In its analysis, GeneWatch comments: "The figures cited by the Prime Minister are not based on the tracking of actual cases. Rather, they are based on a statistical estimate of the numbers of matches that may have occurred between crime scene DNA profiles and the DNA profiles of persons who were charged but not proceeded against or acquitted.
"Not only is the actual number of retained profiles from innocent people unknown, but it is unclear how the number of matches made with these profiles have been calculated, since the estimate does not correspond to specific individuals."
A match on the database does not guarantee a conviction, GeneWatch points out. Past Home Office estimates have said that half of all matches to the database lead to a detection (i.e. identification of a suspect), and half of all detections lead to a conviction. Even if Brown's 114
murderers database matches existed, based on the contemporary government figures 57 of them "would in all probability have got away" [and, as commenters have pointed out, 27.5 who didn't "get away" would have been found not guilty].
Furthermore, the annual report Brown drew his conclusions from also estimated that in more than a quarter of cases where crime scene DNA matched the database, the police were given a list of potential suspects because the profile was not complete.
Wallace said: "This claim [that 114 murderers would have probably walked away] is both ridiculous and entirely false. DNA matches are not solved crimes - many matches occur with victims and with passers-by, or are false matches. People are not stupid - they know that keeping their children's DNA when they've done nothing wrong is not helping to solve crimes."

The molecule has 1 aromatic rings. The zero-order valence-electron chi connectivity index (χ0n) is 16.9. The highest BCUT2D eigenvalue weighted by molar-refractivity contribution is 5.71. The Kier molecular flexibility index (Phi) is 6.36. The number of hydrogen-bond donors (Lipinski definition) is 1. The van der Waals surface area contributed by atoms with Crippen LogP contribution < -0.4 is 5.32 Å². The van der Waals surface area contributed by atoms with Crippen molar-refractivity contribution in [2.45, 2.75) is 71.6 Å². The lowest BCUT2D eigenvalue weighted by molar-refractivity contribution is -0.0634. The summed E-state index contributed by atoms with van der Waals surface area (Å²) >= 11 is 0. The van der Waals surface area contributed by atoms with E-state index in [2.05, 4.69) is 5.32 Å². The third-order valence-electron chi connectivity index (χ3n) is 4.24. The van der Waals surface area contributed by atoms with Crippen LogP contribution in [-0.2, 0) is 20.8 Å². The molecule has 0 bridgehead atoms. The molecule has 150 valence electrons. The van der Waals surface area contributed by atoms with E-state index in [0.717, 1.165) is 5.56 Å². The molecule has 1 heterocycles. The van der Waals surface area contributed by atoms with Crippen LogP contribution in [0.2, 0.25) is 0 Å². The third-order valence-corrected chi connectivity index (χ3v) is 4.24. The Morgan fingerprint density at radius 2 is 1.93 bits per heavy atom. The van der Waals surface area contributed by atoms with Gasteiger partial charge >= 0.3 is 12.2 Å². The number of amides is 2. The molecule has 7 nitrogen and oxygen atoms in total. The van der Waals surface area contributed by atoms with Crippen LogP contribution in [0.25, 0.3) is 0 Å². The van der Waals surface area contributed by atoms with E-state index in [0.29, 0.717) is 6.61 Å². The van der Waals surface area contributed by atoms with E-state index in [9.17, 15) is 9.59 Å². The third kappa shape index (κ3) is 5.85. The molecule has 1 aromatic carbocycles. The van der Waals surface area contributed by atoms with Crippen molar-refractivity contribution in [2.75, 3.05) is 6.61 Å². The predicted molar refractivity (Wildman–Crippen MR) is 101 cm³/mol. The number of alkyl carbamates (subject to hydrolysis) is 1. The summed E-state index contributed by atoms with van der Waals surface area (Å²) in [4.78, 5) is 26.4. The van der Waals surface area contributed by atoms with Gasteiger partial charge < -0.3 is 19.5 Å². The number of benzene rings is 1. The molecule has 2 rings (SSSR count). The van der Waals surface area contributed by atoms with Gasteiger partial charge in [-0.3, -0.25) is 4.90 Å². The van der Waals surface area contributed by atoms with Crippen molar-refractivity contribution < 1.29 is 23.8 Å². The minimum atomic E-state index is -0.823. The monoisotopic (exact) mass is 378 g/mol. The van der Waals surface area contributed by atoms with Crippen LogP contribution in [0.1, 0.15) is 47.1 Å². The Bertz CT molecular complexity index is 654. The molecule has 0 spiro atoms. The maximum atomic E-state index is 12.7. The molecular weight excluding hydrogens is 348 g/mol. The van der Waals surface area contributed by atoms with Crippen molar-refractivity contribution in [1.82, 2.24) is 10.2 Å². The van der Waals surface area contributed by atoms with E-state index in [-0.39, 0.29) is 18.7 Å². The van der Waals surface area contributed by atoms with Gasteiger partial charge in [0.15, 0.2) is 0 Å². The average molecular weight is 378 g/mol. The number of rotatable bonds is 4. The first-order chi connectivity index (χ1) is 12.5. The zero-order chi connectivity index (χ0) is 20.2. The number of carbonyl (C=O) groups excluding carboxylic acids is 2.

GeneWatch does not oppose the existence of the the NDNAD, noting its usefulness for law enforcement. It has lobbied against its rapid expansion under the current government from about two million individuals in 2002/03 to around four million individuals in 2006/07. In that time the proportion of crimes solved by DNA profile evidence has remained around 0.35 per cent.
Gordon Brown's intervention in the debate seems timely, if hamfisted. The Grand Chamber of the European Court of Human Rights is expected to rule soon in the case of two Sheffield men who have never been convicted of a crime, but whose DNA profile is stored by the government.
Since the Criminal Justice and Police Act 2001 the database has been further expanded to included everyone over the age of ten who is arrested. If the unidentified men win their case it could mean that hundreds of thousands of profiles would have to be deleted. The Prime Minister's speech followed soon after a warning by a retiring chief constable in the Sunday Times that "murder, rape and child abuse investigations will be hampered" if the government loses the case.
You can read GeneWatch's full analysis here. ®